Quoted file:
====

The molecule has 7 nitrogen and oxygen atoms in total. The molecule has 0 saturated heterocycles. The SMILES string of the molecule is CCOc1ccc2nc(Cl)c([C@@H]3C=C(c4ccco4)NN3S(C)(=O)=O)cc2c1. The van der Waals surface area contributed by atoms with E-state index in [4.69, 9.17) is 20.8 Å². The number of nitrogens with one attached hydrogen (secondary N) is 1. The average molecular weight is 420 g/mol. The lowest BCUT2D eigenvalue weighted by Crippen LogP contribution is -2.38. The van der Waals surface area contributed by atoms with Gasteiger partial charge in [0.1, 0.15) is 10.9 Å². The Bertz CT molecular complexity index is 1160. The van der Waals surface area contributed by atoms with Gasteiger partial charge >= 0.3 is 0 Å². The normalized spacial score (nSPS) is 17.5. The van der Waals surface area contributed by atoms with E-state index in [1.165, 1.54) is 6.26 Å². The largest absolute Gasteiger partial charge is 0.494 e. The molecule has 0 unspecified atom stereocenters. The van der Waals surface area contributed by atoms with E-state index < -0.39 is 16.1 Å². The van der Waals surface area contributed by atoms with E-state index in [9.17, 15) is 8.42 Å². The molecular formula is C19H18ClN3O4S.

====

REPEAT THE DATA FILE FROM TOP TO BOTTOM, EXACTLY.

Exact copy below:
The molecule has 7 nitrogen and oxygen atoms in total. The molecule has 0 saturated heterocycles. The SMILES string of the molecule is CCOc1ccc2nc(Cl)c([C@@H]3C=C(c4ccco4)NN3S(C)(=O)=O)cc2c1. The van der Waals surface area contributed by atoms with E-state index in [4.69, 9.17) is 20.8 Å². The number of nitrogens with one attached hydrogen (secondary N) is 1. The average molecular weight is 420 g/mol. The lowest BCUT2D eigenvalue weighted by Crippen LogP contribution is -2.38. The van der Waals surface area contributed by atoms with Gasteiger partial charge in [0.1, 0.15) is 10.9 Å². The Bertz CT molecular complexity index is 1160. The van der Waals surface area contributed by atoms with Gasteiger partial charge >= 0.3 is 0 Å². The normalized spacial score (nSPS) is 17.5. The van der Waals surface area contributed by atoms with E-state index in [1.165, 1.54) is 6.26 Å². The largest absolute Gasteiger partial charge is 0.494 e. The molecule has 0 unspecified atom stereocenters. The van der Waals surface area contributed by atoms with E-state index < -0.39 is 16.1 Å². The van der Waals surface area contributed by atoms with E-state index in [9.17, 15) is 8.42 Å². The molecular formula is C19H18ClN3O4S.